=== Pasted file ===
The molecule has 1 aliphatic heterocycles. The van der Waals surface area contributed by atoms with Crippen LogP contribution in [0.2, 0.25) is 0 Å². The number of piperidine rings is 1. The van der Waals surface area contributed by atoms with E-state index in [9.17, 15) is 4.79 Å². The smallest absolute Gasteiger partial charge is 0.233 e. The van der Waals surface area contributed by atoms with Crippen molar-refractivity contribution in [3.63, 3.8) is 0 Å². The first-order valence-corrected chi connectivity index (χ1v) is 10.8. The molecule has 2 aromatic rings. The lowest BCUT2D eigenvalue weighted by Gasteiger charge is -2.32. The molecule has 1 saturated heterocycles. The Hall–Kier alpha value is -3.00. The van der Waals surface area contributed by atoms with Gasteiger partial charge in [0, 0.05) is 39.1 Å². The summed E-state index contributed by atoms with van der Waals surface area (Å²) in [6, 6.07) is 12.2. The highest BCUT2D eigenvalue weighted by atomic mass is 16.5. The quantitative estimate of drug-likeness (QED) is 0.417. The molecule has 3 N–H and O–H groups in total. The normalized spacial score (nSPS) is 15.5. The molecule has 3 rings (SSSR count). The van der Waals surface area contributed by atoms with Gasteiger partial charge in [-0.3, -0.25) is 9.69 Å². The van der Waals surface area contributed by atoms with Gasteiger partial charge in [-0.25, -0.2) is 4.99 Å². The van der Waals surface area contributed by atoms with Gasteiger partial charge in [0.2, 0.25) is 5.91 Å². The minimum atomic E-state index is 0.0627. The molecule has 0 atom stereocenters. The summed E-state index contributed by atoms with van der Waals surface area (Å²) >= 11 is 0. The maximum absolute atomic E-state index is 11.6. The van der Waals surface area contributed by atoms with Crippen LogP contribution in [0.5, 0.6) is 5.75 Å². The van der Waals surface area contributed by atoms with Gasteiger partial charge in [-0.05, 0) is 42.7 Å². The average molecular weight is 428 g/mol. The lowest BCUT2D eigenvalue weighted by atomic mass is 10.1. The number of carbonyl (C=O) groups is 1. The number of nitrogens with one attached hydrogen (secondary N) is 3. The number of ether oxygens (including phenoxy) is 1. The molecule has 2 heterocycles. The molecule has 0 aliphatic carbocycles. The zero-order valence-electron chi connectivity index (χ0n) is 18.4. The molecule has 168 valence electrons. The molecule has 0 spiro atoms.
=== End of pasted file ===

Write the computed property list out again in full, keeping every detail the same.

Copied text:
The molecule has 1 aliphatic heterocycles. The van der Waals surface area contributed by atoms with Crippen LogP contribution in [0.2, 0.25) is 0 Å². The number of piperidine rings is 1. The van der Waals surface area contributed by atoms with E-state index in [9.17, 15) is 4.79 Å². The smallest absolute Gasteiger partial charge is 0.233 e. The van der Waals surface area contributed by atoms with Crippen molar-refractivity contribution in [3.63, 3.8) is 0 Å². The first-order valence-corrected chi connectivity index (χ1v) is 10.8. The molecule has 2 aromatic rings. The lowest BCUT2D eigenvalue weighted by Gasteiger charge is -2.32. The molecule has 1 saturated heterocycles. The Hall–Kier alpha value is -3.00. The van der Waals surface area contributed by atoms with Gasteiger partial charge in [0, 0.05) is 39.1 Å². The summed E-state index contributed by atoms with van der Waals surface area (Å²) in [6, 6.07) is 12.2. The highest BCUT2D eigenvalue weighted by atomic mass is 16.5. The quantitative estimate of drug-likeness (QED) is 0.417. The molecule has 3 N–H and O–H groups in total. The normalized spacial score (nSPS) is 15.5. The molecule has 3 rings (SSSR count). The van der Waals surface area contributed by atoms with Gasteiger partial charge in [-0.3, -0.25) is 9.69 Å². The van der Waals surface area contributed by atoms with Gasteiger partial charge in [-0.25, -0.2) is 4.99 Å². The van der Waals surface area contributed by atoms with Gasteiger partial charge in [0.2, 0.25) is 5.91 Å². The minimum atomic E-state index is 0.0627. The molecule has 0 atom stereocenters. The summed E-state index contributed by atoms with van der Waals surface area (Å²) >= 11 is 0. The maximum absolute atomic E-state index is 11.6. The van der Waals surface area contributed by atoms with Crippen LogP contribution in [0.5, 0.6) is 5.75 Å². The van der Waals surface area contributed by atoms with Gasteiger partial charge in [-0.05, 0) is 42.7 Å². The average molecular weight is 428 g/mol. The lowest BCUT2D eigenvalue weighted by atomic mass is 10.1. The number of carbonyl (C=O) groups is 1. The number of nitrogens with one attached hydrogen (secondary N) is 3. The number of ether oxygens (including phenoxy) is 1. The molecule has 2 heterocycles. The molecule has 0 aliphatic carbocycles. The zero-order valence-electron chi connectivity index (χ0n) is 18.4. The molecule has 168 valence electrons. The molecule has 0 spiro atoms.